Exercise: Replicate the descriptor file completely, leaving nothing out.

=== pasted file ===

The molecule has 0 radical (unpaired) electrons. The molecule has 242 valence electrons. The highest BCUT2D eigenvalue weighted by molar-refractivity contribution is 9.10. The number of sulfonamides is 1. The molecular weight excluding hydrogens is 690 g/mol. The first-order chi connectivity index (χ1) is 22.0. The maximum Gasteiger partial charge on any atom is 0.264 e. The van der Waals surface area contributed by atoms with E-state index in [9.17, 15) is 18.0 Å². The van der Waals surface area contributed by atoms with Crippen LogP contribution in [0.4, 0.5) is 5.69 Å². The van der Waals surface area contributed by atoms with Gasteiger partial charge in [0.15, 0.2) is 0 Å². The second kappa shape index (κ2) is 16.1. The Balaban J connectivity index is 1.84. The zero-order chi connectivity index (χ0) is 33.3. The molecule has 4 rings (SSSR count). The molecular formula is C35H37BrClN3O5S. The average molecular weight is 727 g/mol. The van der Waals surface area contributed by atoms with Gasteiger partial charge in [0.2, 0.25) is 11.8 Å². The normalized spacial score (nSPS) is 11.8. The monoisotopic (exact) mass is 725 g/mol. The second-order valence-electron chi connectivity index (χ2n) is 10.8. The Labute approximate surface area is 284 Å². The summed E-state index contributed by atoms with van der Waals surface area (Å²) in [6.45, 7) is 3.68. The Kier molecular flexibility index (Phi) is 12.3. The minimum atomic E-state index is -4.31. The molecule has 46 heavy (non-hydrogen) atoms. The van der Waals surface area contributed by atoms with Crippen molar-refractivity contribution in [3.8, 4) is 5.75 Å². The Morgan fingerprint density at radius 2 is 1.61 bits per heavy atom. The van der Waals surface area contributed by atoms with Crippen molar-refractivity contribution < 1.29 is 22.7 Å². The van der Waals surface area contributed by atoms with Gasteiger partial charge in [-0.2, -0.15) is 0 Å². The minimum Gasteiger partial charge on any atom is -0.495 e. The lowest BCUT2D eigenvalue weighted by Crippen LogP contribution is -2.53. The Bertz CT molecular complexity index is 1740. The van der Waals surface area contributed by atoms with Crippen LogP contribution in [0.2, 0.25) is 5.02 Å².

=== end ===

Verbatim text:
The molecule has 0 radical (unpaired) electrons. The molecule has 242 valence electrons. The highest BCUT2D eigenvalue weighted by molar-refractivity contribution is 9.10. The number of sulfonamides is 1. The molecular weight excluding hydrogens is 690 g/mol. The first-order chi connectivity index (χ1) is 22.0. The maximum Gasteiger partial charge on any atom is 0.264 e. The van der Waals surface area contributed by atoms with E-state index in [9.17, 15) is 18.0 Å². The van der Waals surface area contributed by atoms with Crippen LogP contribution in [0.4, 0.5) is 5.69 Å². The van der Waals surface area contributed by atoms with Gasteiger partial charge in [0.15, 0.2) is 0 Å². The second kappa shape index (κ2) is 16.1. The Balaban J connectivity index is 1.84. The zero-order chi connectivity index (χ0) is 33.3. The molecule has 4 rings (SSSR count). The molecular formula is C35H37BrClN3O5S. The average molecular weight is 727 g/mol. The van der Waals surface area contributed by atoms with Gasteiger partial charge in [0.2, 0.25) is 11.8 Å². The normalized spacial score (nSPS) is 11.8. The monoisotopic (exact) mass is 725 g/mol. The second-order valence-electron chi connectivity index (χ2n) is 10.8. The Labute approximate surface area is 284 Å². The summed E-state index contributed by atoms with van der Waals surface area (Å²) in [6.45, 7) is 3.68. The Kier molecular flexibility index (Phi) is 12.3. The minimum atomic E-state index is -4.31. The molecule has 46 heavy (non-hydrogen) atoms. The van der Waals surface area contributed by atoms with Crippen molar-refractivity contribution in [3.8, 4) is 5.75 Å². The Morgan fingerprint density at radius 2 is 1.61 bits per heavy atom. The van der Waals surface area contributed by atoms with Crippen molar-refractivity contribution < 1.29 is 22.7 Å². The van der Waals surface area contributed by atoms with Gasteiger partial charge in [-0.2, -0.15) is 0 Å². The minimum Gasteiger partial charge on any atom is -0.495 e. The lowest BCUT2D eigenvalue weighted by Crippen LogP contribution is -2.53. The Bertz CT molecular complexity index is 1740. The van der Waals surface area contributed by atoms with Crippen LogP contribution in [0.2, 0.25) is 5.02 Å².